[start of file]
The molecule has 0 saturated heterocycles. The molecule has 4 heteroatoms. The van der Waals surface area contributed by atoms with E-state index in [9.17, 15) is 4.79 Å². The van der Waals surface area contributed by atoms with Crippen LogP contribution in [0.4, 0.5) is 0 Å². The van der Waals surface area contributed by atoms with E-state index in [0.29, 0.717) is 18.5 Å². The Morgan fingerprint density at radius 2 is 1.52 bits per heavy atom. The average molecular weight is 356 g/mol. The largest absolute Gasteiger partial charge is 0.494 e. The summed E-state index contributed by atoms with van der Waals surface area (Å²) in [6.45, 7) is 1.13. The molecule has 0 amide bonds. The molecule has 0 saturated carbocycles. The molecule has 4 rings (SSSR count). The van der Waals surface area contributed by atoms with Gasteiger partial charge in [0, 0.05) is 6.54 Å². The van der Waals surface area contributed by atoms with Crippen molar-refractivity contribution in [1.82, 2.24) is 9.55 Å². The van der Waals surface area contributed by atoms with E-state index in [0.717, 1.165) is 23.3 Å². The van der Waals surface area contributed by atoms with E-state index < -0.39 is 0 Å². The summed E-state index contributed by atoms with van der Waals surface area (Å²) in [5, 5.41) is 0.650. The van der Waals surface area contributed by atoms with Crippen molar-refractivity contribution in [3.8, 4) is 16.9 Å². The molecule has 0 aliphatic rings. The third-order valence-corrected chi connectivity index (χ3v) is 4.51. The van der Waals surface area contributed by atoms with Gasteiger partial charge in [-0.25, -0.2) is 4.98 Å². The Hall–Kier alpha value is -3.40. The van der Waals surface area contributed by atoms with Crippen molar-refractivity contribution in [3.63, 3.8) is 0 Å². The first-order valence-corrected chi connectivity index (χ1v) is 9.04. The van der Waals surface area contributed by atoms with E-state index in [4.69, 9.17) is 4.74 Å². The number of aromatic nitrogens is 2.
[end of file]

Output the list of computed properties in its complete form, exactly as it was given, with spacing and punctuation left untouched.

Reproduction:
The molecule has 0 saturated heterocycles. The molecule has 4 heteroatoms. The van der Waals surface area contributed by atoms with E-state index in [9.17, 15) is 4.79 Å². The van der Waals surface area contributed by atoms with Crippen LogP contribution in [0.4, 0.5) is 0 Å². The van der Waals surface area contributed by atoms with E-state index in [0.29, 0.717) is 18.5 Å². The Morgan fingerprint density at radius 2 is 1.52 bits per heavy atom. The average molecular weight is 356 g/mol. The largest absolute Gasteiger partial charge is 0.494 e. The summed E-state index contributed by atoms with van der Waals surface area (Å²) in [6.45, 7) is 1.13. The molecule has 0 amide bonds. The molecule has 0 saturated carbocycles. The molecule has 4 rings (SSSR count). The van der Waals surface area contributed by atoms with Gasteiger partial charge in [0, 0.05) is 6.54 Å². The van der Waals surface area contributed by atoms with Crippen molar-refractivity contribution in [1.82, 2.24) is 9.55 Å². The van der Waals surface area contributed by atoms with E-state index in [0.717, 1.165) is 23.3 Å². The van der Waals surface area contributed by atoms with E-state index < -0.39 is 0 Å². The summed E-state index contributed by atoms with van der Waals surface area (Å²) in [5, 5.41) is 0.650. The van der Waals surface area contributed by atoms with Crippen molar-refractivity contribution in [3.8, 4) is 16.9 Å². The molecule has 0 aliphatic rings. The third-order valence-corrected chi connectivity index (χ3v) is 4.51. The van der Waals surface area contributed by atoms with Gasteiger partial charge in [-0.25, -0.2) is 4.98 Å². The Hall–Kier alpha value is -3.40. The van der Waals surface area contributed by atoms with Crippen molar-refractivity contribution in [3.63, 3.8) is 0 Å². The first-order valence-corrected chi connectivity index (χ1v) is 9.04. The van der Waals surface area contributed by atoms with E-state index in [4.69, 9.17) is 4.74 Å². The number of aromatic nitrogens is 2.